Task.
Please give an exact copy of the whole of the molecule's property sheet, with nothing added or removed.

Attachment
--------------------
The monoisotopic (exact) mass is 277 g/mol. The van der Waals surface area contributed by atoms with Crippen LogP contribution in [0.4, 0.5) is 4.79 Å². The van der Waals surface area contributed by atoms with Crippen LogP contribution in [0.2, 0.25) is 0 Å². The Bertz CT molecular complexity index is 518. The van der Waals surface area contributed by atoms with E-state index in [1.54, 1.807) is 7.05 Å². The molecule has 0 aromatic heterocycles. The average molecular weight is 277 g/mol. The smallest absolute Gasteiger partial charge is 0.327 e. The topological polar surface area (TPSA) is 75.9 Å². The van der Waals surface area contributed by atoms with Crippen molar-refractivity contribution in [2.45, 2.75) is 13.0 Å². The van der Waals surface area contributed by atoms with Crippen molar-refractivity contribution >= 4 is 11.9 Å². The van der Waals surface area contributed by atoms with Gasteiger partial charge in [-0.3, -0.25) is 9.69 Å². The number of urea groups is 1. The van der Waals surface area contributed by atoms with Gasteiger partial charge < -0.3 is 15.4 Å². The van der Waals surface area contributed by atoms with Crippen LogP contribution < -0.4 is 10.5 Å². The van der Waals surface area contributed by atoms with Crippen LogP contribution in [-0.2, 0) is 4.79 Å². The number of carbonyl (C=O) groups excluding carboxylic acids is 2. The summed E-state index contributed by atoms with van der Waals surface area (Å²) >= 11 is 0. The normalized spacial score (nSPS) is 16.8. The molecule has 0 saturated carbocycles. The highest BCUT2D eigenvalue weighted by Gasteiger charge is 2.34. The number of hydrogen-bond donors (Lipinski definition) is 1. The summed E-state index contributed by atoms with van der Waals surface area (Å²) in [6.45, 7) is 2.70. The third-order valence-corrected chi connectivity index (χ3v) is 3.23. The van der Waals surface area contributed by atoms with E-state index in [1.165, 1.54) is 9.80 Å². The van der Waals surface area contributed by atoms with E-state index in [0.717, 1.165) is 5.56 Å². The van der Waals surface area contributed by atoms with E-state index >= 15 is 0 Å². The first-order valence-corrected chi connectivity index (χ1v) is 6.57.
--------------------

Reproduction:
The monoisotopic (exact) mass is 277 g/mol. The van der Waals surface area contributed by atoms with Crippen LogP contribution in [0.4, 0.5) is 4.79 Å². The van der Waals surface area contributed by atoms with Crippen LogP contribution in [0.2, 0.25) is 0 Å². The Bertz CT molecular complexity index is 518. The van der Waals surface area contributed by atoms with E-state index in [1.54, 1.807) is 7.05 Å². The molecule has 0 aromatic heterocycles. The average molecular weight is 277 g/mol. The smallest absolute Gasteiger partial charge is 0.327 e. The topological polar surface area (TPSA) is 75.9 Å². The van der Waals surface area contributed by atoms with Crippen molar-refractivity contribution in [2.45, 2.75) is 13.0 Å². The van der Waals surface area contributed by atoms with Crippen molar-refractivity contribution >= 4 is 11.9 Å². The van der Waals surface area contributed by atoms with Gasteiger partial charge in [-0.3, -0.25) is 9.69 Å². The number of urea groups is 1. The van der Waals surface area contributed by atoms with Gasteiger partial charge < -0.3 is 15.4 Å². The van der Waals surface area contributed by atoms with Crippen LogP contribution < -0.4 is 10.5 Å². The van der Waals surface area contributed by atoms with Crippen LogP contribution in [-0.2, 0) is 4.79 Å². The number of carbonyl (C=O) groups excluding carboxylic acids is 2. The summed E-state index contributed by atoms with van der Waals surface area (Å²) >= 11 is 0. The normalized spacial score (nSPS) is 16.8. The molecule has 0 saturated carbocycles. The highest BCUT2D eigenvalue weighted by Gasteiger charge is 2.34. The number of hydrogen-bond donors (Lipinski definition) is 1. The summed E-state index contributed by atoms with van der Waals surface area (Å²) in [6.45, 7) is 2.70. The third-order valence-corrected chi connectivity index (χ3v) is 3.23. The van der Waals surface area contributed by atoms with E-state index in [1.165, 1.54) is 9.80 Å². The van der Waals surface area contributed by atoms with E-state index in [0.717, 1.165) is 5.56 Å². The van der Waals surface area contributed by atoms with E-state index >= 15 is 0 Å². The first-order valence-corrected chi connectivity index (χ1v) is 6.57.